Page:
Monday, September 16, 2019

Victorian Children At Play Illustrations From The Harper's Young People Illustrations Book From 1889


There's nothing more delightful than watching young children play.  As a young child I have such fond memories of playing with my older brother or friends.  We were usually outside running around, playing a sport, riding our bikes, playing on the beach and looking for crabs, or getting into trouble with our antics.....lol

Seems times have drastically changed for children as I rarely see any children playing outside anymore.

So, of course I was drawn to the Victorian images of children playing like the illustration above which appeared in the December 8, 1888 weekly of the Harper's Young People Illustrations Book from 1889 on page 46.  It's entitled "The Only Boy In The Family."

In looking at the illustration you might think it was labelled wrong and that the child is a girl.  Well, it seems in the Victorian era boys and girls clothing was indistinguishable. There was a practical reason for why boys worn dresses and it has to do with diapers and potty training.  It would have taken way too much time for changing a little boy.  It was so much easier to just lift the dress. Unbuttoning Victorian trousers was way too time consuming for mothers and way too difficult for little boys to do.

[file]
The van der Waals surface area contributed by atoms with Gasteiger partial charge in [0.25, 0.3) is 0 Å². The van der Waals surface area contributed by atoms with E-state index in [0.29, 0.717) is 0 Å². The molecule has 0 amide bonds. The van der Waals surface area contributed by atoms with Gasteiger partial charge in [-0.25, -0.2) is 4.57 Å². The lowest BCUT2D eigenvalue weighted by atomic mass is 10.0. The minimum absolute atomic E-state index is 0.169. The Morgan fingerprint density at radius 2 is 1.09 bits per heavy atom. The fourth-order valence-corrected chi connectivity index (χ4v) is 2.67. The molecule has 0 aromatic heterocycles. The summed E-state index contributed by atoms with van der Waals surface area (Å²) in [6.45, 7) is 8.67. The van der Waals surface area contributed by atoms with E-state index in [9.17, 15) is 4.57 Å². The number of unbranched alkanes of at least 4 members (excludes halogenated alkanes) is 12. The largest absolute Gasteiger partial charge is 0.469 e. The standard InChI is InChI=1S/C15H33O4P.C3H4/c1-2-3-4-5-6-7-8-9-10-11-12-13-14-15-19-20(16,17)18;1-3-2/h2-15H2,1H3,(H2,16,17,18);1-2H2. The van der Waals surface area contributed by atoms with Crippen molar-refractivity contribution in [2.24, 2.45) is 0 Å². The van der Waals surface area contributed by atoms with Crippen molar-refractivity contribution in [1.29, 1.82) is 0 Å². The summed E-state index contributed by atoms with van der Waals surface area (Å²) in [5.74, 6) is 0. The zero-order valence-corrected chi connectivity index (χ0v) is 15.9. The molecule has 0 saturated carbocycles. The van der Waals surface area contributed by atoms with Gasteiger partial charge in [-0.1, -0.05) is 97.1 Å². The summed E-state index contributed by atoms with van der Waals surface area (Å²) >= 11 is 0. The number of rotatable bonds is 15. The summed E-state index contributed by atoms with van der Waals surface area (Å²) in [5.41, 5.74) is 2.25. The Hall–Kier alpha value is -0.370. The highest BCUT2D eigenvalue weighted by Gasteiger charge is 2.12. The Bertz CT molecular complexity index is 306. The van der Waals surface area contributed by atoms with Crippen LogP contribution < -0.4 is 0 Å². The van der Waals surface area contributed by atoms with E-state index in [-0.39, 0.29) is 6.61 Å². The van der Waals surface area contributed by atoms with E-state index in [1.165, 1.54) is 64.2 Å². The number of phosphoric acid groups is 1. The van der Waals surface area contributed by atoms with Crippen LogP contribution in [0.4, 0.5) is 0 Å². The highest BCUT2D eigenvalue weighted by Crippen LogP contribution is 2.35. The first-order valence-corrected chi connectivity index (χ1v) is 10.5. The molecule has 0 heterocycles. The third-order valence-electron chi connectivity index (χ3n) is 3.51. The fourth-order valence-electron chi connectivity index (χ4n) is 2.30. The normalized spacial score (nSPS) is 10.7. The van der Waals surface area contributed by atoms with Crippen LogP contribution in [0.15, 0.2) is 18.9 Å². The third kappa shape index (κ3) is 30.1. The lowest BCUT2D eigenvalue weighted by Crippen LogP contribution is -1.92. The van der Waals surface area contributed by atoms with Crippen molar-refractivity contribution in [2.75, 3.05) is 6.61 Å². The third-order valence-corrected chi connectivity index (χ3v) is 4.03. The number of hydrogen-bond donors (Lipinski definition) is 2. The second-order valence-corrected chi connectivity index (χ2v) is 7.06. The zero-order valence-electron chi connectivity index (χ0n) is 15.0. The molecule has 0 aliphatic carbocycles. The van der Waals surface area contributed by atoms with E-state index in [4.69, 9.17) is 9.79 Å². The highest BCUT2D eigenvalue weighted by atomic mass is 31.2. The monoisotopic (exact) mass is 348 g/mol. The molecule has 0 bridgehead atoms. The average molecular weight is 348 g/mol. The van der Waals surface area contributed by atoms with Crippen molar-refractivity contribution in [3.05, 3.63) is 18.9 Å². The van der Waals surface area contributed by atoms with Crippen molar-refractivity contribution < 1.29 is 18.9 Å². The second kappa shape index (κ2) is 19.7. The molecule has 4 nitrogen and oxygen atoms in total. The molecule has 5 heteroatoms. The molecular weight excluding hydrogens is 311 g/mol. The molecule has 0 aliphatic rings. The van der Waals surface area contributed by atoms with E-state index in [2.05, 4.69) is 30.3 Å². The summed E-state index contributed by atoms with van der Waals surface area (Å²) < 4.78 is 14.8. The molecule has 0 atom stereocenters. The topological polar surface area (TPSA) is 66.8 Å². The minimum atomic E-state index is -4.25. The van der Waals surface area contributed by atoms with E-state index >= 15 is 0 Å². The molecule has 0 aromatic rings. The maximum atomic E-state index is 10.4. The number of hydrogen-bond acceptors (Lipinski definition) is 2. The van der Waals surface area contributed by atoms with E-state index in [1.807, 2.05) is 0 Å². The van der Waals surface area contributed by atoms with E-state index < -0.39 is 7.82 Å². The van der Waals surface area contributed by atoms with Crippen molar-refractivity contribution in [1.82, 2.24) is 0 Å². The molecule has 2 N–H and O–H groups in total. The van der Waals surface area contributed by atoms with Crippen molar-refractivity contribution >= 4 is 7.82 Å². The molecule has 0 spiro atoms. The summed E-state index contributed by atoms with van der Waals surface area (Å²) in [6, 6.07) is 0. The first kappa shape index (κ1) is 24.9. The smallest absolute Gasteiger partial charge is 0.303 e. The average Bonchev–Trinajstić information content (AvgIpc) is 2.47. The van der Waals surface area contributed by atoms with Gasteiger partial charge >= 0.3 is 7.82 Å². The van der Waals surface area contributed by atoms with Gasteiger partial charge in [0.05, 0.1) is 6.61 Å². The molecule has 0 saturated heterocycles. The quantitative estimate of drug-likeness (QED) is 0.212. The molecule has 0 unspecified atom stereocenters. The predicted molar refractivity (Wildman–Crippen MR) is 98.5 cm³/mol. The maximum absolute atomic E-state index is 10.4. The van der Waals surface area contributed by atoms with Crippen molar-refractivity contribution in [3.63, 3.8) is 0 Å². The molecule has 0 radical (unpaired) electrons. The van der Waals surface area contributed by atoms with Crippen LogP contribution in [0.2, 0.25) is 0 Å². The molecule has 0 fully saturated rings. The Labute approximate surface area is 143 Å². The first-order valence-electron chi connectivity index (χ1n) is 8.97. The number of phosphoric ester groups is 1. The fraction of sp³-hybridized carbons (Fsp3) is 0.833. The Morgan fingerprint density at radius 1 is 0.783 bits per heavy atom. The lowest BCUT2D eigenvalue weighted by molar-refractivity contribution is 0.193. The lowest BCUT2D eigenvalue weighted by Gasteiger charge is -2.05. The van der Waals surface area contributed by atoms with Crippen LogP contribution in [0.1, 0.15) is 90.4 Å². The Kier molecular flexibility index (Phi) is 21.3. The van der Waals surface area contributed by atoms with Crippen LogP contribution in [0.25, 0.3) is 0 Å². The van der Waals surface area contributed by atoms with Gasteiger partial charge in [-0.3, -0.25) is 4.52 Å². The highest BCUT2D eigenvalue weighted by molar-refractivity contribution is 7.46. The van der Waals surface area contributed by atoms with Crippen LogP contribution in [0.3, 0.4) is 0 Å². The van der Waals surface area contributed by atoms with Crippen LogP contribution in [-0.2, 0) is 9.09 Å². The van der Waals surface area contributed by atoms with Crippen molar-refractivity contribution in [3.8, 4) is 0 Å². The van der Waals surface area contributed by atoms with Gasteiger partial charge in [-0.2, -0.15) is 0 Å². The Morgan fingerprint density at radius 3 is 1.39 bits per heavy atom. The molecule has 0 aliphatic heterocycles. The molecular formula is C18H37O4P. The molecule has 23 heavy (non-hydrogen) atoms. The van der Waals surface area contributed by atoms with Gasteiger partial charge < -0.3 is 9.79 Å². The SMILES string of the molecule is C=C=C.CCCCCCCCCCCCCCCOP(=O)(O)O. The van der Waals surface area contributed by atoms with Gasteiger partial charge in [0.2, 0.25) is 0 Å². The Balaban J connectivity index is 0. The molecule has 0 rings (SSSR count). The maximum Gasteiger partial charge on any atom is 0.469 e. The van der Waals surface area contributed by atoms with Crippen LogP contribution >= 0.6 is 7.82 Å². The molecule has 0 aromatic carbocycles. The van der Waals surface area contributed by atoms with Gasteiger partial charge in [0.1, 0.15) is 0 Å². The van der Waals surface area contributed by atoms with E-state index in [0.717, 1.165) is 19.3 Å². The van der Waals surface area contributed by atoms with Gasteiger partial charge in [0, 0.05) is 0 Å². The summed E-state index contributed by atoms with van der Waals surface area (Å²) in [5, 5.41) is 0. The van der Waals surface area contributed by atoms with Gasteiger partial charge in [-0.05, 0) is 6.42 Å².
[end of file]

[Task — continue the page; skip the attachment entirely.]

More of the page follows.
I just love the illustration above entitled 'The Gossips."  It appeared in the July 6, 1889 weekly of the Harper's Young People Illustrations Book on page 540.  How adorable are these two? Wonder what they were talking about?



How charming is the illustration above that appeared in the January 26, 1889 weekly of the Harper's Young People Illustrations Book on page 164.  It was the picture for a poem entitled "Little Clara's Grievance" which was written by Margaret Eytinge.    Here's what it said:

Oh, how sad it is to know
Little girls must always grow--
Grow in size and grow in years!
Thinking of it brings the tears.
But though I may cry and fret,
Every day I bigger get;
Every day I'm older too.
And there's nothing I could do
That would make me stop a-growing,
Or would keep the years from going.
Now I'm five; soon I'll be six:
Here's a poor child in a fix!
After six comes seven; then
Follow eight and nine and ten.
How I wish I could stay
As I am this very day--
Always have my hair in curl. 
Always me mamma's wee girl!
But I can't; I've got to grow.
Oh dear me! Why is it so?
Very soon I must be six; 
Here's a poor child in a fix!

She's a five year old girl fretting over getting older.  Wait til she gets to 65...lol She'll definitely be fretting then.


Once again, in the illustration above we have a boy blowing a horn.  This illustration appeared in  the June 22, 1889 weekly of the Harper's Young People Illustrations Book on page 501.  It's entitled "All Are Not Hunters Who Blow the Horn."  The caption was a 4 line verse:

Tantara! Tantara!  Tantara!
Bobby has got a new horn.
He drives us all crazy from morning till night,
Then sleeps like an angel till morn.